Off the Map

A Cloud in the Firmament

May 12th 2011

No, this is not a bad weather report. Cartographic historian John Cloud is traveling north from DC to give a free talk at the New York Public Library at 2:30 this Saturday (April 14th 2011) sponsored by the New York Map Society, on whose board I sit (have I said that I’m in charge of programming? Recommend a speaker if you know a good one; I aim to please).  John’s one of the best map speakers I’ve ever heard; furthermore, HE’S A ROPER, a little something he learned growing up in West Texas, which makes him–aside from his great oratorical skills–the coolest cartographic historian ever.  Below are particulars:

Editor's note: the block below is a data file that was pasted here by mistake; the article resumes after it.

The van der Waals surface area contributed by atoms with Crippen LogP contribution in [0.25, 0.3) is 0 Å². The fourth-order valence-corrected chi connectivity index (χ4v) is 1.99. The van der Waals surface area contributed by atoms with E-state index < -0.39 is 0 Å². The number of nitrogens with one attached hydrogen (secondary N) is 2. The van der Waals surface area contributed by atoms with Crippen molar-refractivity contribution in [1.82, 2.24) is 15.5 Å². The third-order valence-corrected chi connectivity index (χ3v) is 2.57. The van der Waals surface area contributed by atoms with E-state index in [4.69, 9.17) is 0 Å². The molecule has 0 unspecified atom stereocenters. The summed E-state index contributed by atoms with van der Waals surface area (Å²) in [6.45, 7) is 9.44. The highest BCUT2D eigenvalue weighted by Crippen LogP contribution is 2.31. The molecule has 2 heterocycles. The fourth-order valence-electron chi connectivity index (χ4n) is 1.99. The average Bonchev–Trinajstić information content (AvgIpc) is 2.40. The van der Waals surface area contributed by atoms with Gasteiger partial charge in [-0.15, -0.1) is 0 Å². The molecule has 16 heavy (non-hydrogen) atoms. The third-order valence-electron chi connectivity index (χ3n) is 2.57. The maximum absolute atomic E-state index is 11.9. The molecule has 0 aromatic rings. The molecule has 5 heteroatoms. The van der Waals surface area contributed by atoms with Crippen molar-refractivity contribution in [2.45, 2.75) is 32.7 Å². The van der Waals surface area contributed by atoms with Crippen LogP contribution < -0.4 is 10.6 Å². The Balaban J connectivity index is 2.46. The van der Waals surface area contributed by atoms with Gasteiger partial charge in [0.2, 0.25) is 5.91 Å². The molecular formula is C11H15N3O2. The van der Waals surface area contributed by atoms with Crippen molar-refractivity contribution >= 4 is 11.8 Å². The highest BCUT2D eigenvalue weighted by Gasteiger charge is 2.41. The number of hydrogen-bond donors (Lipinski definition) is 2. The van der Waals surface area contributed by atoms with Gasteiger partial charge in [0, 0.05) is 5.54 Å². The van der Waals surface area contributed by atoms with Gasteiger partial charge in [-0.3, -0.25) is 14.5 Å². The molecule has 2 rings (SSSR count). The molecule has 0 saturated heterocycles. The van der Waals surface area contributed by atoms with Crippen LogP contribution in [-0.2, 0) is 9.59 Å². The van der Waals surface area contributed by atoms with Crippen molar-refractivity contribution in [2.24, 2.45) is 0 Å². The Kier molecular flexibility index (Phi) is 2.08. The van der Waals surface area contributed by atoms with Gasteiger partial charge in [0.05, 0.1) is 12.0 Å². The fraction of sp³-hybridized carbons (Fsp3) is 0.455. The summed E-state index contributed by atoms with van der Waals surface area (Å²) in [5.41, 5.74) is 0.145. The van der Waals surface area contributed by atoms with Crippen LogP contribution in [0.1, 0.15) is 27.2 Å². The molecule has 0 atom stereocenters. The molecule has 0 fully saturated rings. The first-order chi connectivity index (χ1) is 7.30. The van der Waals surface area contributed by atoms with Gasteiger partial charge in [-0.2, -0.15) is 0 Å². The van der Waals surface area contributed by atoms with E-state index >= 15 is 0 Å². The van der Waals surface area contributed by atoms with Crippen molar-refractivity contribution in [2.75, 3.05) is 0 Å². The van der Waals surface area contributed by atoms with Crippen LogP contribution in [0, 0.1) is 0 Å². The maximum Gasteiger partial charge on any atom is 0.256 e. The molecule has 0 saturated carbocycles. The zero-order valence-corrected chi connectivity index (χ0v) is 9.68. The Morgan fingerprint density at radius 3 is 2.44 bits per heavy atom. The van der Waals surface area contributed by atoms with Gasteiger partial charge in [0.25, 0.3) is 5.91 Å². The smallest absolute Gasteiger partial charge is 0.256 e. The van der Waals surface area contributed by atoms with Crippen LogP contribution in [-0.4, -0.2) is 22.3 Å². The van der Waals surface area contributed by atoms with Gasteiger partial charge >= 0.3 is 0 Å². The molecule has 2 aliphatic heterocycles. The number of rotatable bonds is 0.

John Cloud holds a PhD. in geography from the University of California at Santa Barbara, where he wrote a dissertation on the geographic applications of the declassified CORONA reconnaissance satellite system. He is now the NOAA historian of the US Coast and Geodetic Survey, the oldest element of NOAA (the National Oceanic and Atmospheric Administration) which makes NOAA the oldest scientific agency in the US government.  The agency began in 1807 as the Survey of the Coast, under a plan devised by the Swiss emigrant Ferdinand Hassler and accepted by President Thomas Jefferson. From the beginning, Hassler’s Survey was centered in, on, and around “New York Bay and Harbor and the Environs.” as Hassler termed it. Therefore, it is appropriate for NOAA people to return now and again to the ancestral homeland of the agency, here in “the Environs” of New York Bay and Harbor.